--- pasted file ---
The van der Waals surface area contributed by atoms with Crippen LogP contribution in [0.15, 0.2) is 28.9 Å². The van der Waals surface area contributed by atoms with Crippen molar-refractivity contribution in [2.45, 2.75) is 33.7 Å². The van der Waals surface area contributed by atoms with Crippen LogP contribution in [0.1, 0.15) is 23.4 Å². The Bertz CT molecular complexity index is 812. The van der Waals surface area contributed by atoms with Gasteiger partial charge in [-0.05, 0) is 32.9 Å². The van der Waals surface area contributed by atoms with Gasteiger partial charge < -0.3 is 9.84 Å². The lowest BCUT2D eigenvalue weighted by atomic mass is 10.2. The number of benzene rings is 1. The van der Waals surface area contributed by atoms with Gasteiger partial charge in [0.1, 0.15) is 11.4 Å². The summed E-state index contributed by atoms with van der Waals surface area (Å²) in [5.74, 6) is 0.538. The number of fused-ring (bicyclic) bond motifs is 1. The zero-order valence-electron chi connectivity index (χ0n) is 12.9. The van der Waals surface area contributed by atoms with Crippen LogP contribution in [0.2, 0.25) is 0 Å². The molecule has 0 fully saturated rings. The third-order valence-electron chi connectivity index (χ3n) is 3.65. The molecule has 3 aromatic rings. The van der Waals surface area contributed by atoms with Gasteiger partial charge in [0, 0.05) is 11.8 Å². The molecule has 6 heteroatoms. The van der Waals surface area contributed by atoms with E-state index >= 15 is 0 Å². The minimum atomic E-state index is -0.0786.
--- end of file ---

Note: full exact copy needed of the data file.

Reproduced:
The van der Waals surface area contributed by atoms with Crippen LogP contribution in [0.15, 0.2) is 28.9 Å². The van der Waals surface area contributed by atoms with Crippen molar-refractivity contribution in [2.45, 2.75) is 33.7 Å². The van der Waals surface area contributed by atoms with Crippen LogP contribution in [0.1, 0.15) is 23.4 Å². The Bertz CT molecular complexity index is 812. The van der Waals surface area contributed by atoms with Gasteiger partial charge in [-0.05, 0) is 32.9 Å². The van der Waals surface area contributed by atoms with Gasteiger partial charge < -0.3 is 9.84 Å². The lowest BCUT2D eigenvalue weighted by atomic mass is 10.2. The number of benzene rings is 1. The van der Waals surface area contributed by atoms with Gasteiger partial charge in [0.1, 0.15) is 11.4 Å². The summed E-state index contributed by atoms with van der Waals surface area (Å²) in [5.74, 6) is 0.538. The number of fused-ring (bicyclic) bond motifs is 1. The zero-order valence-electron chi connectivity index (χ0n) is 12.9. The van der Waals surface area contributed by atoms with Crippen LogP contribution in [0.2, 0.25) is 0 Å². The molecule has 0 fully saturated rings. The third-order valence-electron chi connectivity index (χ3n) is 3.65. The molecule has 3 aromatic rings. The van der Waals surface area contributed by atoms with Gasteiger partial charge in [0, 0.05) is 11.8 Å². The molecule has 6 heteroatoms. The van der Waals surface area contributed by atoms with E-state index >= 15 is 0 Å². The minimum atomic E-state index is -0.0786.